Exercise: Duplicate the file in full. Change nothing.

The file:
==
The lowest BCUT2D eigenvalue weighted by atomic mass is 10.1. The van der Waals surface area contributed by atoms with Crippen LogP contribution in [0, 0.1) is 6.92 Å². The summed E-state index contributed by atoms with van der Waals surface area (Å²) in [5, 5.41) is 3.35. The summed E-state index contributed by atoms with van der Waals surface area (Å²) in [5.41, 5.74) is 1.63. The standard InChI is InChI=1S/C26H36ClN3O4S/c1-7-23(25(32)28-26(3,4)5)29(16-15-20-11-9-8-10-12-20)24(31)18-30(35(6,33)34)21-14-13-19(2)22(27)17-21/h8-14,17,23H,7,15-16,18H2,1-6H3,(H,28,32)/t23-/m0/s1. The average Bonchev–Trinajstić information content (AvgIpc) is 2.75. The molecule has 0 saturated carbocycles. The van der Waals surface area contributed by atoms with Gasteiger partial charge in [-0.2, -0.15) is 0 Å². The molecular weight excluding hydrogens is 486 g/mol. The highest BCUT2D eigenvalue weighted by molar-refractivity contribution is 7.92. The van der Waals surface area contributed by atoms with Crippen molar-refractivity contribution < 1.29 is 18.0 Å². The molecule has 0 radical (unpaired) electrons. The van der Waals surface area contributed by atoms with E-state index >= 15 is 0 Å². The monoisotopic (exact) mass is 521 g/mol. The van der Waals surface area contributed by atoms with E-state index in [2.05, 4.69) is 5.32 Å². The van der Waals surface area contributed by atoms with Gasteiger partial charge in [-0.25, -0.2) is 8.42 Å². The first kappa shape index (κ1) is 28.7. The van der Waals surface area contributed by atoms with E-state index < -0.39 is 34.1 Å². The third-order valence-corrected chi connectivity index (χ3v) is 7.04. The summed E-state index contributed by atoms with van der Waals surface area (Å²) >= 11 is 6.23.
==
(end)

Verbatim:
The lowest BCUT2D eigenvalue weighted by atomic mass is 10.1. The van der Waals surface area contributed by atoms with Crippen LogP contribution in [0, 0.1) is 6.92 Å². The summed E-state index contributed by atoms with van der Waals surface area (Å²) in [5, 5.41) is 3.35. The summed E-state index contributed by atoms with van der Waals surface area (Å²) in [5.41, 5.74) is 1.63. The standard InChI is InChI=1S/C26H36ClN3O4S/c1-7-23(25(32)28-26(3,4)5)29(16-15-20-11-9-8-10-12-20)24(31)18-30(35(6,33)34)21-14-13-19(2)22(27)17-21/h8-14,17,23H,7,15-16,18H2,1-6H3,(H,28,32)/t23-/m0/s1. The average Bonchev–Trinajstić information content (AvgIpc) is 2.75. The molecule has 0 saturated carbocycles. The van der Waals surface area contributed by atoms with Gasteiger partial charge in [-0.2, -0.15) is 0 Å². The molecular weight excluding hydrogens is 486 g/mol. The highest BCUT2D eigenvalue weighted by molar-refractivity contribution is 7.92. The van der Waals surface area contributed by atoms with Crippen molar-refractivity contribution < 1.29 is 18.0 Å². The molecule has 0 radical (unpaired) electrons. The van der Waals surface area contributed by atoms with E-state index >= 15 is 0 Å². The monoisotopic (exact) mass is 521 g/mol. The van der Waals surface area contributed by atoms with E-state index in [2.05, 4.69) is 5.32 Å². The van der Waals surface area contributed by atoms with Gasteiger partial charge in [-0.25, -0.2) is 8.42 Å². The first kappa shape index (κ1) is 28.7. The van der Waals surface area contributed by atoms with E-state index < -0.39 is 34.1 Å². The third-order valence-corrected chi connectivity index (χ3v) is 7.04. The summed E-state index contributed by atoms with van der Waals surface area (Å²) >= 11 is 6.23.